“If you look at our career site, if you come into our buildings, go into our orientation, go almost anywhere on our campus, you see the Regeneron 5 everywhere,” Grossman pointed out in the case study.
Living the Employment Brand
Kenexa research has shown that organizational culture and employee engagement drive business performance, said Bill Erickson, Kenexa’s consultancy practice leader, during the same conference session. The key is to find what matters most to employees and integrate that into the employment brand and workplace culture.
“What can managers do that makes employees want to work harder, stay longer and care more?” Erickson asked.
Nebraska-based outdoor-equipment retailer Cabela’s has found that strengthening the company’s culture helps improve employee retention and engagement and, ultimately, sales. The company commissioned Kenexa to perform a cultural assessment in 2009, after a new chief executive officer came on board. The assessment revealed that the people who work at Cabela’s view it as more of a calling than a job. As one employee noted on the assessment, “I was born to work here.”
Kenexa helped the company identify what gave Cabela’s 15,000 workers pride—namely, their love of the outdoors and their desire to teach others to respect nature. So the retailer applied the same branding principles it uses to attract and retain customers to attract and retain top employees and adopted a set of values it dubs “The Nature of Cabela’s,” which describes the culture the company envisions. It also produced a “field journal” designed to help managers conduct team cultural workshops to communicate the values statements and how they relate to each employee.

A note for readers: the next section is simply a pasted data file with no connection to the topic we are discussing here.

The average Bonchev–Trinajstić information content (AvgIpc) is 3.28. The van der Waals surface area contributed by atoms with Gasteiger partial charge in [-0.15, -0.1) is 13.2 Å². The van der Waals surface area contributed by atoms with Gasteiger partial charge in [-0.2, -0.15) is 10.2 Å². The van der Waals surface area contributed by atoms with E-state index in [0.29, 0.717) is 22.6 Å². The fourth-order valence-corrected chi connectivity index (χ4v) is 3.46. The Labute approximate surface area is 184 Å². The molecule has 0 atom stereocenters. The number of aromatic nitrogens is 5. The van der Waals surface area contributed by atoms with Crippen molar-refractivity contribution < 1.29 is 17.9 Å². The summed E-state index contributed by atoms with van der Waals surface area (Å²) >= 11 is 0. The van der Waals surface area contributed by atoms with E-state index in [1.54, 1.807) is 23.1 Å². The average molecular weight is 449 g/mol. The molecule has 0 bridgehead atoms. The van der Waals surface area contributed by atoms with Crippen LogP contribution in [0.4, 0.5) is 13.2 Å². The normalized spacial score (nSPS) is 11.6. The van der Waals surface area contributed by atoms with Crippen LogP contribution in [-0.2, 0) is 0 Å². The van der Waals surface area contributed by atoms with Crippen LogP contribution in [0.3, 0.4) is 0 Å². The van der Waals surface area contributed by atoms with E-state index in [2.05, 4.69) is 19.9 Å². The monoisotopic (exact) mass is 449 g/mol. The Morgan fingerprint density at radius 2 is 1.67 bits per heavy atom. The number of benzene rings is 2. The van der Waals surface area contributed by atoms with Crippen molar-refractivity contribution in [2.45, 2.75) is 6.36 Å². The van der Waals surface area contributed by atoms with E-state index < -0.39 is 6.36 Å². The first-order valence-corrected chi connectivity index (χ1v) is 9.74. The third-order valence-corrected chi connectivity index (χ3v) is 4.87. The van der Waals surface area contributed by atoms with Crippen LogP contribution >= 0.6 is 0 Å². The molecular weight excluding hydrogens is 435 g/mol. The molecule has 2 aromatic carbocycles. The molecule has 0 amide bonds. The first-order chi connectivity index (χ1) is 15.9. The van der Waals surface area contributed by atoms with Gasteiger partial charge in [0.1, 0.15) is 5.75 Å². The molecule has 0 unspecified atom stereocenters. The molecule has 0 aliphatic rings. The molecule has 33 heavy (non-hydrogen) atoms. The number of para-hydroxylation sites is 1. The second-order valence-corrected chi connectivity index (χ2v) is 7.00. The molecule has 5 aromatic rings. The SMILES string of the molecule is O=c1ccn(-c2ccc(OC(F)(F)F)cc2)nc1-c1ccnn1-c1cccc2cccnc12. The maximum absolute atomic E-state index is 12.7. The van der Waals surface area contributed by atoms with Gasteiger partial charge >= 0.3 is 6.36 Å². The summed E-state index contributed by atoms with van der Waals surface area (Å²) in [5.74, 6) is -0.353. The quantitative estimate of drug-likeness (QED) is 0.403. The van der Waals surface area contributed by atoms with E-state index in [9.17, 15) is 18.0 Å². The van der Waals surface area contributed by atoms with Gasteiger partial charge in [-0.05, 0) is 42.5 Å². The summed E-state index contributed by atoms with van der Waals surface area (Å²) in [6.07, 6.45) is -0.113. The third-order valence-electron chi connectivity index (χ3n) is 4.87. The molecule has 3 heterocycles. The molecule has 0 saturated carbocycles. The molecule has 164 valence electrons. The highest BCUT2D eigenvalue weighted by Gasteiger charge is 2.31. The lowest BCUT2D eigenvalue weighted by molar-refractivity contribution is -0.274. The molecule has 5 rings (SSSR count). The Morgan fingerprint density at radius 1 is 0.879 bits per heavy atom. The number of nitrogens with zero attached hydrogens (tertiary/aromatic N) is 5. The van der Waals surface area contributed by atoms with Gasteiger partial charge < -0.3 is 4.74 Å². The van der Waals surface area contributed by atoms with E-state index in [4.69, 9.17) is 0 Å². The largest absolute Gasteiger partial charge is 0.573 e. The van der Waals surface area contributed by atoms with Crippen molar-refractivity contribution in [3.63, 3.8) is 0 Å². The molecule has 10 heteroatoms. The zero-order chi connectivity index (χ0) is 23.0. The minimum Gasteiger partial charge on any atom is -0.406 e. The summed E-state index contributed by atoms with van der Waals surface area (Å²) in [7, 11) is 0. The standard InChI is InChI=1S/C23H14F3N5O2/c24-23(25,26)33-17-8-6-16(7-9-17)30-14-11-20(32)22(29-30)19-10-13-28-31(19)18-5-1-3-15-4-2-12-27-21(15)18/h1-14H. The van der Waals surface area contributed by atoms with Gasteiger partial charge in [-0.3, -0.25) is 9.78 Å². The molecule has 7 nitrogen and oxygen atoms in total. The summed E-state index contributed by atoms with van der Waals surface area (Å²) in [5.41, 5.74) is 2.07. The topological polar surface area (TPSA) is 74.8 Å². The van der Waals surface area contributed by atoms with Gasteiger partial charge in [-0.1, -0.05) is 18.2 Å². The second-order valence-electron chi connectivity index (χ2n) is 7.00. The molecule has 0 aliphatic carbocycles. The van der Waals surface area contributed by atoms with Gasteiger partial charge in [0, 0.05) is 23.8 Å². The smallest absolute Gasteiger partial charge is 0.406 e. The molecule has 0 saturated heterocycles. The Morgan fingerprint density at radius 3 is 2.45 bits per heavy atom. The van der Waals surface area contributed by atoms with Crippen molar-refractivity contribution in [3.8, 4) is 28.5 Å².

The subsequent recruitment marketing campaign, “Born to Work Here,” is intended to appeal to potential job applicants’ love of nature. The
company’s career site includes testimonials from current employees and a cultural-fit quiz, to more accurately identify the candidates who were “born” to work at Cabela’s.
The changes have been dramatic. “We went from a rules-based company to a values-based company,” said Charles Baldwin, its chief administrative officer and former chief human resources officer, during the presentation.
The culture improvements have had a positive business impact. One year after rolling out “The Nature of Cabela’s,” overall engagement scores rose 5 percent, according to
an online case study about Cabela’s published by Kenexa. Engagement scores have improved in each of the past three years, and turnover is down to about 30 percent from almost 50 percent in 2008.
And the company’s more engaged workers have helped increase sales, Baldwin observed. In fact, its retail stores that rank in the top 50 percent of engagement have sales-per-labor-hour figures that are 9.3 percent greater than stores in the bottom half, according to Kenexa.
“We sell fun; we don’t sell toilet paper,” said Baldwin. Cabela’s employees “want to be part of something that’s bigger.”
Dori Meinert is a senior writer for